On Sat, Jan 19, 2013 at 12:57:31PM +0100, Jaromír Mikeš wrote:
You seem to read the opposite of what I wrote :-)
Using delays could ensure that e.g. a sound that is supposed to be at a
particular speaker remains there even for a listener who is closer to the
other speakers which get a delayed signal. But that is not panning, it's
just assigning a sound to a particular speaker direction while using the
others to make it louder, or ensuring that the original (direct, not
amplified) sound determines the apparent direction. Such things are
routinely done in e.g. theatre sound amplification. But you can't create
stable images *in between the speakers* by using delays.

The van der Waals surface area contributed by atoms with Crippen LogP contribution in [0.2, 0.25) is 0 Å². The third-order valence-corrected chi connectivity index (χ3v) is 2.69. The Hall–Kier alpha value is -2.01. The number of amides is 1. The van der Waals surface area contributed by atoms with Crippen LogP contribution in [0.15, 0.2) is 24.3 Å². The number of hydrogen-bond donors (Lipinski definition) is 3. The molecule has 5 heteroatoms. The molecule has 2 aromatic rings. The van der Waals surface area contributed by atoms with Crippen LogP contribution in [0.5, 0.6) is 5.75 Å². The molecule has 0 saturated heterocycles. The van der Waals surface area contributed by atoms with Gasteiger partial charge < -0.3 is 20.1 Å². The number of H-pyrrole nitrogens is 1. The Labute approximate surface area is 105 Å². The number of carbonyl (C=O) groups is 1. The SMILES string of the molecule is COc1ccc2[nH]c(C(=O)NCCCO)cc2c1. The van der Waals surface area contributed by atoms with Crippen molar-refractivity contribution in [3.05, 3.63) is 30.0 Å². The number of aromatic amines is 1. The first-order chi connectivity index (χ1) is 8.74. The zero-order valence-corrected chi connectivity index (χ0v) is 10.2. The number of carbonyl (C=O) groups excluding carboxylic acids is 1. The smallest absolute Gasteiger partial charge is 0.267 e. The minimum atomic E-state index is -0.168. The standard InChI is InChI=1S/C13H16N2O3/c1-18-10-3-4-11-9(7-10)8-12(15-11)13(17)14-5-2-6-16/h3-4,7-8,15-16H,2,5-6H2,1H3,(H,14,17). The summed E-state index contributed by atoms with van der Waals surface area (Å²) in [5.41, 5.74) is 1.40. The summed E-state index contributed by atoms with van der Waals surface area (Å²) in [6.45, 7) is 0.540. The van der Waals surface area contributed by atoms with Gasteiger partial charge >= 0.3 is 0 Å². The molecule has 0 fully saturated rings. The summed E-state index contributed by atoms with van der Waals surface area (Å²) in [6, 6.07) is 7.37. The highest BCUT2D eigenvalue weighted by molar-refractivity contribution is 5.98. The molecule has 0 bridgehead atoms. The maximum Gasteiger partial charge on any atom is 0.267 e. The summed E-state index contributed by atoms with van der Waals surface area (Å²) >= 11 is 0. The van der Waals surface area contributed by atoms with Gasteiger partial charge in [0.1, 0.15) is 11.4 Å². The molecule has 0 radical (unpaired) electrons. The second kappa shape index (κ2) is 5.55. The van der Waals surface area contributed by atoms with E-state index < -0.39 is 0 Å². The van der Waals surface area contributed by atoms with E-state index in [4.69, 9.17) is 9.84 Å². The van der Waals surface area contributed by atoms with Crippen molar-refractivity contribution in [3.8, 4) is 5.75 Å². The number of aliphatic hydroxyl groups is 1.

Another thing that can be done while mixing is adding early reflections
(20..80 ms) at a *low* level - this tends to reinforce the effect of the
ampltiude based panning which still determines the apparent direction.
> If this kind of "delay / Haas based panning" would be used there would
On the contrary, it creates havoc (heavy comb filtering) if the channels
are mixed. Mono compatibility is lost unless you're very careful. It is
possible to create L/R IR pairs that add delays but do not have this
problem, but you don't get those by chance.
A world of exhaustive, reliable metadata would be an utopia.
It's also a pipe-dream, founded on self-delusion, nerd hubris
and hysterically inflated market opportunities. (Cory Doctorow)
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